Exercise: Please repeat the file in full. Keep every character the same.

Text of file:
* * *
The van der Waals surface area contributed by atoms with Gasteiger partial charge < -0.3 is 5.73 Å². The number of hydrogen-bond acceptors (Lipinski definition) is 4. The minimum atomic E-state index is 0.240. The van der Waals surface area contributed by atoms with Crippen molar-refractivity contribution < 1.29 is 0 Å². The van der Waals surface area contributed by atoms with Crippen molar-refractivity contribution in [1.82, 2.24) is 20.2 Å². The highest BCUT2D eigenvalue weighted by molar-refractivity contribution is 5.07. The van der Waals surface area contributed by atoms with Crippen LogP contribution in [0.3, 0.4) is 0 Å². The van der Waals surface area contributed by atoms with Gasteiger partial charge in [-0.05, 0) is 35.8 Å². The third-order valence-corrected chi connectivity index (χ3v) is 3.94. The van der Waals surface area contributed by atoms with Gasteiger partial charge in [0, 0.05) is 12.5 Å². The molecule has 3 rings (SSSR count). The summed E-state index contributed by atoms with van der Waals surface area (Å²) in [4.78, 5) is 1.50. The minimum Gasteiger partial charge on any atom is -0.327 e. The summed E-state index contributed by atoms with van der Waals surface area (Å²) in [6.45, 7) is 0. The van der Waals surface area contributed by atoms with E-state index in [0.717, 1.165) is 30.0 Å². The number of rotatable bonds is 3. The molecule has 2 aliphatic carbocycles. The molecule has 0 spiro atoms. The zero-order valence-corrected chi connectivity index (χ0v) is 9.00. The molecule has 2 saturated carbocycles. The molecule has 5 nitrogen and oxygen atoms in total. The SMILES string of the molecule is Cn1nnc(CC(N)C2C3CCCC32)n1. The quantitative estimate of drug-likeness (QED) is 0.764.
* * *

The van der Waals surface area contributed by atoms with Gasteiger partial charge < -0.3 is 5.73 Å². The number of hydrogen-bond acceptors (Lipinski definition) is 4. The minimum atomic E-state index is 0.240. The van der Waals surface area contributed by atoms with Crippen molar-refractivity contribution < 1.29 is 0 Å². The van der Waals surface area contributed by atoms with Crippen molar-refractivity contribution in [1.82, 2.24) is 20.2 Å². The highest BCUT2D eigenvalue weighted by molar-refractivity contribution is 5.07. The van der Waals surface area contributed by atoms with Crippen LogP contribution in [0.3, 0.4) is 0 Å². The van der Waals surface area contributed by atoms with Gasteiger partial charge in [-0.05, 0) is 35.8 Å². The third-order valence-corrected chi connectivity index (χ3v) is 3.94. The van der Waals surface area contributed by atoms with Gasteiger partial charge in [0, 0.05) is 12.5 Å². The molecule has 3 rings (SSSR count). The summed E-state index contributed by atoms with van der Waals surface area (Å²) in [4.78, 5) is 1.50. The minimum Gasteiger partial charge on any atom is -0.327 e. The summed E-state index contributed by atoms with van der Waals surface area (Å²) in [6.45, 7) is 0. The van der Waals surface area contributed by atoms with E-state index in [0.717, 1.165) is 30.0 Å². The number of rotatable bonds is 3. The molecule has 2 aliphatic carbocycles. The molecule has 0 spiro atoms. The zero-order valence-corrected chi connectivity index (χ0v) is 9.00. The molecule has 2 saturated carbocycles. The molecule has 5 nitrogen and oxygen atoms in total. The SMILES string of the molecule is Cn1nnc(CC(N)C2C3CCCC32)n1. The quantitative estimate of drug-likeness (QED) is 0.764.